Internet access at Chez Boca was non-existant today (scuttlebut: a fibre cut, which is currently the third one in about two months time) and without the Intarweb pipes, I can't work (good news! I get a day off! Bad news! I can't surf the web!), so I figured I would take the time to get a few personal projects out the door.
First one up—a new version of the greylist daemon has been released. a few
bugs are fixed—the first being an error codition wasn't properly sent back
gld-mcp. The second one a segmentation fault (not
fatal actually—the greylist daemon restarts itself on a
segfault) if it recieved too many requests (by “too many” I mean “the
tuple storage is filled to capacity”—when that happens, it just dumps
everything it has and starts over, but I forgot to take that into account
elsewhere in the code). The last prevented the Postfix interface from logging any syslog
messages (I think I misunderstood how
The other changes are small (a more pedantic value for the number of seconds per year, adding sequence numbers to all logged messages (that's another post) and set the version number directly from source control) but the reason I'm pushing out version 1.0.12 now (well, aside from there was nothing else to do yesterday) is related to the one outstanding bug (that I know of) in the program. That bug deals with bulk data transfers (Mark has been bit by it; I haven't) and I suspect I know the problem, but the solution to that problem requires a incompatible change to the program.
Well, okay—the easy solution requires an incompatible change to the program. The problem is the protocol used between the greylist daemon and the master control program. The easy solution is to just change the protocol and be done with it; the harder solution would be to work the change into the existing protocol, and that could be done, but I'm not sure if it's worth the work. The number of people (that I know of) using the greylist daemon I can count on the fingers of one hand, so an incompatible change wouldn't affect that many people.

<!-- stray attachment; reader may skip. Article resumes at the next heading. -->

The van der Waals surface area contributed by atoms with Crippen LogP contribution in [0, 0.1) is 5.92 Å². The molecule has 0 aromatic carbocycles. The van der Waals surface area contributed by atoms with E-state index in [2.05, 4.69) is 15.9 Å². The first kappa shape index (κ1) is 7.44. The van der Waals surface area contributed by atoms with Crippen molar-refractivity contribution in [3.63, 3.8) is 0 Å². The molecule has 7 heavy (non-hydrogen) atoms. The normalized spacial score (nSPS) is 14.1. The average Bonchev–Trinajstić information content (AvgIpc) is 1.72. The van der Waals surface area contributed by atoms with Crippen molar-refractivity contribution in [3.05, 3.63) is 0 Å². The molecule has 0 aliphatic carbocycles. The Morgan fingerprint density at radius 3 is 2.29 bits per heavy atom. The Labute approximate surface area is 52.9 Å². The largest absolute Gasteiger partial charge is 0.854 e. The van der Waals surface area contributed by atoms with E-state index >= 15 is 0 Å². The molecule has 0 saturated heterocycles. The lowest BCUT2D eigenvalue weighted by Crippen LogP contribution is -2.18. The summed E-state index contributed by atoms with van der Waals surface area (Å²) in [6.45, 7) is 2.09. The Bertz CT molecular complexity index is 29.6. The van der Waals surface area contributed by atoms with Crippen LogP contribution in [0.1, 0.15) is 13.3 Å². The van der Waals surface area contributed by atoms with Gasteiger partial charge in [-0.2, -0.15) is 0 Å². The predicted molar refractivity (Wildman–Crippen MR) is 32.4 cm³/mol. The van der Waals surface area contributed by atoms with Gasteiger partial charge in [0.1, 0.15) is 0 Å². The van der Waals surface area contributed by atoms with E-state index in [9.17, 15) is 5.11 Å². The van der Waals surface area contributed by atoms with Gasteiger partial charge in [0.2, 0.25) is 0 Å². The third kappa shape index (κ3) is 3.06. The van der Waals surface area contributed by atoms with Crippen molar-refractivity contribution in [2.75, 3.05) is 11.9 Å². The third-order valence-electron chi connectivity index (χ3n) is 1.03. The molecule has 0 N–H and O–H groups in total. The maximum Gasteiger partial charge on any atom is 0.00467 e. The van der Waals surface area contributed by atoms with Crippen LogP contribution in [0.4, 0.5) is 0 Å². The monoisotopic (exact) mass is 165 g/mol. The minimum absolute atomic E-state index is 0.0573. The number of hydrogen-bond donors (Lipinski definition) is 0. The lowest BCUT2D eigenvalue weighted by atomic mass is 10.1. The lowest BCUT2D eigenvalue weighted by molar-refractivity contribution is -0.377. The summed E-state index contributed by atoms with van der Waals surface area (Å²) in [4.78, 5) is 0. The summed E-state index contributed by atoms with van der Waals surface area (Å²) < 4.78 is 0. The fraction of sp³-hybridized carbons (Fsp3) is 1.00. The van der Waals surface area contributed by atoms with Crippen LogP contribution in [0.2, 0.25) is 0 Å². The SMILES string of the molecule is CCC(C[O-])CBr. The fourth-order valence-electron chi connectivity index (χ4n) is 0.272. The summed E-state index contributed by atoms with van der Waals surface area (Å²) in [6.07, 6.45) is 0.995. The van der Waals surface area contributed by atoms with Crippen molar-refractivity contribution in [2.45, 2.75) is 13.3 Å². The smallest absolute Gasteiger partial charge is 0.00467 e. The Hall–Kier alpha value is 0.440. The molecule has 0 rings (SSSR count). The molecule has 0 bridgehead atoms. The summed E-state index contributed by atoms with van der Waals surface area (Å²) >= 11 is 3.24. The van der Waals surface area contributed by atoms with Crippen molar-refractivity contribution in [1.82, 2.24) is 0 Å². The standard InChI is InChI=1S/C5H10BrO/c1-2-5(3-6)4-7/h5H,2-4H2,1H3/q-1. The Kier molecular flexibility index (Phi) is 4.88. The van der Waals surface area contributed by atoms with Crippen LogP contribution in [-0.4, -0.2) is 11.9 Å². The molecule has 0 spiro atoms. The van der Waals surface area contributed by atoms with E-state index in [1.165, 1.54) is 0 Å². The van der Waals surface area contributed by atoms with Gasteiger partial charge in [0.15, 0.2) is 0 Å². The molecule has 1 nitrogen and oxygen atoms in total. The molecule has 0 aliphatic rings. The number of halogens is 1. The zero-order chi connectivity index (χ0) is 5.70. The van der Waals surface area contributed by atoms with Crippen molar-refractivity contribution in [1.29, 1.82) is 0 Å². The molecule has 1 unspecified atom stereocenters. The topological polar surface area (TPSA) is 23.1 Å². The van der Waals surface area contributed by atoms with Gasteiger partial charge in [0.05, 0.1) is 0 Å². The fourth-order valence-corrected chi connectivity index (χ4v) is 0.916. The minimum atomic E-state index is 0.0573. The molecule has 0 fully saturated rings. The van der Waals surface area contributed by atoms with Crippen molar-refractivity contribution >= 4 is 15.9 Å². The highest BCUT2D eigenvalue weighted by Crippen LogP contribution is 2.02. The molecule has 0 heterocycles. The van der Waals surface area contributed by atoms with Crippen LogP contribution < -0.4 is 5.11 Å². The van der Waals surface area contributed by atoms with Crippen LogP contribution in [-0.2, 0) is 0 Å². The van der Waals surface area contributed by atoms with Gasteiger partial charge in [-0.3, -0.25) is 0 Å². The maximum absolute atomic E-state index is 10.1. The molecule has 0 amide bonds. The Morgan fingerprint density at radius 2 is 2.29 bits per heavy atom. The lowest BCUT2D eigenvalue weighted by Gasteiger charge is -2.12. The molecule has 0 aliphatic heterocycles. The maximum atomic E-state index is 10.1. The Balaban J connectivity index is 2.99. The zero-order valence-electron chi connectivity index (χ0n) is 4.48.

Then again, I might not hear the end of it from Mark.
In any case, there are more metrics I want to track (more on that below) and those would require a change to the protocol as well (or more technically, an extention to the protocol). The addtional metrics may possibly help with some long term plans that involve making the greylist daemon multithreaded (yes, the main page states I can get over 6,000 requests a second; that's a very conservative value—drop the amount of logging and I can handle over 32,000/second, all on a single core).
Some of the new metrics involve tracking the the lowest and highest
number of tuples during any given period of time. This should help with
--max-tuples parameter (currently defaults to
65,536). I've noticed over the years that I don't seem to get much past
3,000 tuples at any one time, but I would like to make sure before I tweak
the value on my mail server.
The other metrics I want to track are the number of tuple searches (or “reads”) and the number of tuple updates (additions or deletions, but in other words, “writes”). These metrics should help if I decide to go multithreaded with the greylist daemon, and how best to store the tuples depending if the application is read heavy or write heavy (but my guess is that reads and writes are nearly equal, which presents a whole set of challenges). But it's not like the program isn't fast as it is—while I claim over 6,000 requests per second, that's a rather conservative figure—drop the logging to a minimum and it can handle over 30,000 requests per second on a single core. I would be interested to see if I can improve on that with additional cores.
Since the there are quite a few changes that require protocol changes, I decided to just make the last release of the 1x line, and start work on version 2 of the greylist daemon—or maybe 1.5 and leave 2x for the multithreaded version.
I've made mention of my
syslogd replacement, but since I had nothing else to do today,
I buckled down, wrote (some) documentation and have now officially released
under a modified
GNU GPL license.
It currently supports only Unix and UDP sockets (both unicast and multicast) under IPv4 and IPv6; is compatible with
RFC-3164 (which documents current best practice and isn't a “standard”
per se) but is fully scriptable with
Lua. And because of
that, it's probably easier to configure than
syslog-ng, both of which bend over backwards in trying to
support, via their ever increasingly complex configuration files, all sorts
of wierd logging scena—Oh! Intarwebs back up! Shiny!